It often takes a full-blown scandal to spur politicians to act on concrete measures to fight corruption. In France last week, it was disclosed that Jérôme Cahuzac, the former Minister of Budget, had hidden money in an undisclosed offshore account. French President François Hollande, who had made cleaning up politics a centrepiece of his election campaign, responded by going on the offensive.
By 15 April members of the French government will have to make public asset declarations. MPs, local elected representatives and high-level officials will all have to do the same as soon as there is a new law in place. President Hollande also announced the establishment of an independent oversight body to review and keep a check on local and national politicians’ declarations.
What is missing from President Hollande's proposals, however, is an immediate curb on the number of official posts that politicians can hold. This should happen now, rather than in 2017.
President Hollande also called on French banks to publish an annual list of all their subsidiaries around the world in an effort to bring greater transparency to their operations and thereby stem illicit financial flows. This is an essential step towards corporate transparency and a core recommendation in our report, Transparency in Corporate Reporting: Assessing the world's largest companies.
All these new measures are welcome. The next step is to turn them into laws and push for their swift implementation and enforcement.
Leaks led to action
Hollande's announcement follows the publication, last week, of information based on leaked data that showed how widespread the use of secrecy jurisdictions is. The International Consortium of Investigative Journalists, working with leading newspapers, published reports on records gathered from more than 120,000 companies registered in offshore locations famous for their secrecy – from the British Virgin Islands and the Caymans in the Caribbean, to the Cook Islands and Singapore in Asia. Mr. Cahuzac had deposited €600,000 in a Singapore bank, in a case revealed by Mediapart.
This scandal also appears to have spurred the governments of France, Germany, Italy, Spain and the United Kingdom to announce plans to exchange banking data, while Luxembourg said that it would end its bank secrecy laws.
Closing the gap
The requirement for French government members, their co-workers, MPs, local elected representatives and high-level officials to make public their asset declarations is – if a law is adopted by Parliament – an important step forward, one long overdue in French politics. The United Nations Convention against Corruption (UNCAC), which has been ratified by 166 countries including France, requires a legal framework for asset declarations of government officials. The 2011 study by Transparency International of France's institutions showed that the French parliament was rated the most vulnerable in the fight against corruption and recommended that the government publish politicians’ asset and interests declarations.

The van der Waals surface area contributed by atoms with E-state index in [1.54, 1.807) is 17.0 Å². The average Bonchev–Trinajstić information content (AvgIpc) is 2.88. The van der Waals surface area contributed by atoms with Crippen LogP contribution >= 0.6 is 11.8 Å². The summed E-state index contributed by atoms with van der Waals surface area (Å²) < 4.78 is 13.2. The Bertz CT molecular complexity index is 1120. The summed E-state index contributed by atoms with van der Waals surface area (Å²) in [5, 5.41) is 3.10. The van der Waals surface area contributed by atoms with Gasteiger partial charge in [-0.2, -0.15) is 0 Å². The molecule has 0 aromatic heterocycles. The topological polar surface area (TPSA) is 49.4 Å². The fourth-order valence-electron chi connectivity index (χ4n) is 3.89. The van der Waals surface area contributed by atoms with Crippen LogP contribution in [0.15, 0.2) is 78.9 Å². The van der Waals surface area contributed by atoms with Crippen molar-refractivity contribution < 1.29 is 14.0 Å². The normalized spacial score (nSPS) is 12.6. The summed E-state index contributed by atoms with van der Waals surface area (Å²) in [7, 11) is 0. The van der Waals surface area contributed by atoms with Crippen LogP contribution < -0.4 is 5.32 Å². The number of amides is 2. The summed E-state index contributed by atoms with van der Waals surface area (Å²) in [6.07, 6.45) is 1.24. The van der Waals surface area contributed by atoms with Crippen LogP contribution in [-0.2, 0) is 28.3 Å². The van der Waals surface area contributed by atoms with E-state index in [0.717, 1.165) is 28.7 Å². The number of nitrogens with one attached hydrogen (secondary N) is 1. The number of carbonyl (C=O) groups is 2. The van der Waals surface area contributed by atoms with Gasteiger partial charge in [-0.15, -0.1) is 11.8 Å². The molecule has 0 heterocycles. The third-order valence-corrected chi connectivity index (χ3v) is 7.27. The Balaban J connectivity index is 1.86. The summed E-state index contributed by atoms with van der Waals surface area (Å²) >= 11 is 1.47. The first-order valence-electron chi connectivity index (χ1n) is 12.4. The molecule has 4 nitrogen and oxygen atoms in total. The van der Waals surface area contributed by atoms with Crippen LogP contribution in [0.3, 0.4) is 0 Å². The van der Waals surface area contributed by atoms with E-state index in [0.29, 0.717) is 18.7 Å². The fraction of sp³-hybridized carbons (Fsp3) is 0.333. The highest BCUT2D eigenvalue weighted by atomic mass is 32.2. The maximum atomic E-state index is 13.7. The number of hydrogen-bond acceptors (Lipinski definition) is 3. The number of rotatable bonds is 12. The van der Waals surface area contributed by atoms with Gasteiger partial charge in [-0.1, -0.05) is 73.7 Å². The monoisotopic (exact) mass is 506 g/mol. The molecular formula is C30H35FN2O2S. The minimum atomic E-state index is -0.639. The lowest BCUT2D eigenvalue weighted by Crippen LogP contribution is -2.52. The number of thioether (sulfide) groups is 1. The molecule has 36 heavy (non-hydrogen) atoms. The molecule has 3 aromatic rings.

The French proposals are in line with seven key recommendations put forward by Transparency International France calling for greater transparency and accountability in French politics. President Hollande signed the Transparency International France pledge, committing to all of the recommendations, ahead of last year's election.
France is one of only two countries in Europe that has not made public the list of assets, incomes and interests of politicians, although the law mandating asset disclosure was passed in 1988. (The other is Slovenia.)
Best practices for asset declarations
Research shows that an asset declaration open to public scrutiny is a way for citizens to ensure leaders do not abuse their power for personal gain (our definition of corruption). Asset declarations are a means to anchor the issue of ethics and integrity in the political classes and should be part of all codes of conduct. They are a way to ensure that people in power do not have conflicts of interest.
There are no international standards mandating how asset declarations are made and monitored. However, there are core principles that should form the foundation of any legal framework.
An asset declaration is a person's balance sheet and should cover assets (from all properties, valuables and financial portfolios) to liabilities (such as debts and mortgages), and all sources of income from directorships and investments to consulting contracts. It should also include gifts and sponsorship deals and any potential conflicts of interest such as unpaid employment contracts and participation in non-governmental organisations.
- The leadership of the three branches of government – executive, legislative and judiciary – and senior career civil servants should be required to file asset declarations before and after taking office as well as periodically (annually or every two years) during office.
- Ideally, the asset declaration records exact values, but some countries opt for ranges of value.
- Asset declarations should be made publicly available.
- The administration of an asset disclosure programme requires a monitoring and evaluation agency to collect and verify information and investigate, prosecute and sanction those who fail to comply.
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